The Winkler Bakery is one of the favorite historic buildings in Old Salem. Visitors flock for hearth-cooked baked goods like Moravian cookies and sugar cake - Photo: William Flood)
In 1753, fifteen members of the Moravian Church traveled down the Great Wagon Road from Pennsylvania and settled on 100,000 acres that would eventually become today’s Winston-Salem North Carolina. During the 18th and 19th centuries, the community was renowned for its artisanship in fields like furniture making, pottery, metalwork, and even gun-smithing.
Today, Winston-Salem is home to the Old Salem Museum and Gardens, which is one of the country’s preeminent historic districts and living history museums. Old Salem has nearly 100 historic buildings and dozens of interpretive sites filled with 18th-century antiques and re-enactors depicting the era.
One of Old Salem’s most distinguished attractions is The Museum of Early Southern Decorative Arts (MESDA), which contains the nation’s most significant collection of antebellum objects, with pieces dating back as far back as the 1600s. Three galleries house works from the Chesapeake Bay to the deep South. Visitors can browse everything from Southern-made furniture and ceramics to clocks and paintings.
After visiting Old Salem and MESDA, be sure to tour Bethabara, the Moravian settlement that predated Salem by twelve years. Then, head to the 64-room Reynolda Manor, originally home to Katharine Smith and R.J. Reynolds, founder of the R.J. Reynolds Tobacco Company. There you can see more than 6,000 historic objects, including artwork spanning 250 years.
Where to Antique Shop in Winston-Salem
If you want to acquire some Southern antiques, Winston Salem has numerous places to shop, from trendy enclaves to antique malls and swanky antique stores.
Antique Shopping in Winston-Salem’s West End
Start your shopping in the 1890s streetcar suburb known as the West End, on/around West End Boulevard where you will find shops like Collage, offering artsy new, and gently used items including furniture, home goods, and vintage clothing. Elizabeth’s at Hanes Park offers vintage, repurposed, new, and renewed furniture and home goods and even offers paint classes. Yours Truly is a great consignment shop with vintage clothing upstairs and furniture and home décor downstairs.
While in the West end, be sure to carve out time to visit Joymongers Barrel Hall for one of their barrel-aged beers.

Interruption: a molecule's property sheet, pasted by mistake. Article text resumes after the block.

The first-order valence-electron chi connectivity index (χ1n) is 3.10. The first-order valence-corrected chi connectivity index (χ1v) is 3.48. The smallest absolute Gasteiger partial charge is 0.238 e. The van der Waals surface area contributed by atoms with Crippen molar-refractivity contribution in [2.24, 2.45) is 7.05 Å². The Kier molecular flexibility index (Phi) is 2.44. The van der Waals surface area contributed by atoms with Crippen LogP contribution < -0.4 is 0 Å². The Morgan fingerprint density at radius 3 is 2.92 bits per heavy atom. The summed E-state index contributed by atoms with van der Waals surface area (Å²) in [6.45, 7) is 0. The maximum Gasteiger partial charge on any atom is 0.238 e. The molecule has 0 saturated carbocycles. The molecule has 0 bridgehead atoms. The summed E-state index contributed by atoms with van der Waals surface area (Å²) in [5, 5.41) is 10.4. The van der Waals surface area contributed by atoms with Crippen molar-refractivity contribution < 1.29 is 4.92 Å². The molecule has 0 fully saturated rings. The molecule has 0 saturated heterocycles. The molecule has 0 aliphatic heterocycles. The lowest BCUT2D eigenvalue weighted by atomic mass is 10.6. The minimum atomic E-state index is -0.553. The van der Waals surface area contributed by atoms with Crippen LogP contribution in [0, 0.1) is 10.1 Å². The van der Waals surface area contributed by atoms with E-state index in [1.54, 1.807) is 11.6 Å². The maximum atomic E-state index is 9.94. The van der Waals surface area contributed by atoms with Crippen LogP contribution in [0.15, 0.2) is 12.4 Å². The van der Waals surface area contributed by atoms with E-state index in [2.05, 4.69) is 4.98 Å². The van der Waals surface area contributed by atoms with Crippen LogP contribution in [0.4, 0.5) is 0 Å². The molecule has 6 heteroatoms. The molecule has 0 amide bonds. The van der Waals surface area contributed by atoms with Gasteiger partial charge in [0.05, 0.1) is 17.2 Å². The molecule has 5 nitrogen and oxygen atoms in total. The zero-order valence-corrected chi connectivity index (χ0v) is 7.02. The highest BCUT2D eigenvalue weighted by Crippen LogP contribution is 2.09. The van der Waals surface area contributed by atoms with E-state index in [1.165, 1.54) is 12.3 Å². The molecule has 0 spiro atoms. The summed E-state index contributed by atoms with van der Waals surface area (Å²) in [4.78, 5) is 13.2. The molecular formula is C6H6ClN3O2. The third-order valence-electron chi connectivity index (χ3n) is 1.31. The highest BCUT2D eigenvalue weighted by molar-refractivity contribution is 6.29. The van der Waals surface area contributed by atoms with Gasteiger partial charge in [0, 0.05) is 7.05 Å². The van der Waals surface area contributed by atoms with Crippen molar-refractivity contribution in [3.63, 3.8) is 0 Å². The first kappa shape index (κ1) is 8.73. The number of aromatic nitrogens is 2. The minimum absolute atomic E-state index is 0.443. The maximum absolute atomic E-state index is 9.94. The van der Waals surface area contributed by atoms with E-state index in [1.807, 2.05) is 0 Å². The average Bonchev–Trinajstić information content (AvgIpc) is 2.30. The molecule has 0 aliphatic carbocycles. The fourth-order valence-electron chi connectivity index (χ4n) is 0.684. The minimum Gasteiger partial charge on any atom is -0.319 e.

Antique Malls in Winston-Salem
Two good-sized antique malls sit almost opposite each other on Peters Creek Parkway south of downtown. North Carolina Art & Antiques has over 50 dealers offering antique jewelry, furniture, and antique tools. It’s a particularly good place to shop for Southern glassware and ceramics. Lost in Time Antique Mall was voted in the top 3 area antique malls three years running. Its 40 dealers offer everything from Southern primitives and fine furniture to advertising and automotive antiques.
In King, North Carolina 15 miles north of Winston-Salem is the King Antique Mall with 23 dealers. East of town, in Kernersville, Cooper’s Vintage Village has 22,000-square-feet of antiques, home decor, and collectibles.
In town or nearby are well over two-dozen antiques dealers. On the southwest edge of town is Laster’s Fine Art and Antiques, a high-end dealer that has been around for four decades. Not far from Old Salem is Goat Feather Antiques, a smallish but popular shop in a vintage building referred to as Collectors Corner. Near the West End is Trouvaille Home, which knows its way around fine Southern furnishings and décor. On the west side of town, The Barn on Country Club has everything from vinyl records to neon signs and vintage collectibles. For oddities lovers, there is Major Tomms, downtown near the popular 6th-Street arts district.
Where to Stay While Visiting Winston-Salem
For a historic overnight stay, consider the Graylyn Estate, now an 85-room boutique hotel filled with antiques reflecting the grandeur of the 1920s. There’s also the Historic Brookstown Inn, a former textile mill that is an awe-inspiring example of adaptive reuse. Or consider a stay in the Reynolds Building downtown, constructed as the headquarters for RJ Reynolds Tobacco. The 1929 building is dripping with Art Deco details and is considered an inspiration for the Empire State Building. It now houses the Kimpton Cardinal Hotel
Where to Eat While Visiting Winston-Salem
Whether you are staying at the Kimpton Cardinal Hotel or not, not to miss is a meal in Gatsby-esque surroundings at the Katharine Brasserie restaurant. Also downtown is Sir Winston Restaurant, a modern-day reincarnation of a classic Winston-Salem eatery dating to 1967. Near the Brookstown Inn is Willow’s Bistro, offering farm-to-table fare in a 1913 railway building. For some Southern fare, try Milner’s American Southern, a family-run restaurant with an award-winning wine list.
Best Flea Markets In North Carolina
In addition to Winston-Salem, the Tar Heel State is also known for its flea markets. Some, such as the Raleigh Flea Market, which brings together up to 600 vendors each week (100 to 300 of which are antique dealers) and its 301 Endless Yard Sale. Inspired by HGTV’s “Flea Market Flip” and filmed for an episode of Great American Country’s “Endless Yard Sale”, 301 Endless Yard Sale spans 5 counties along a 100-mile stretch of highway from Weldon to Dunn, North Carolina. If you want to discover other flea markets and antique stores in this state, we have listed here the 8 Best Flea Markets In North Carolina. You can also find all these marketplaces on fleamapket.com, our interactive map of the best places to hunt for antiques in North Carolina.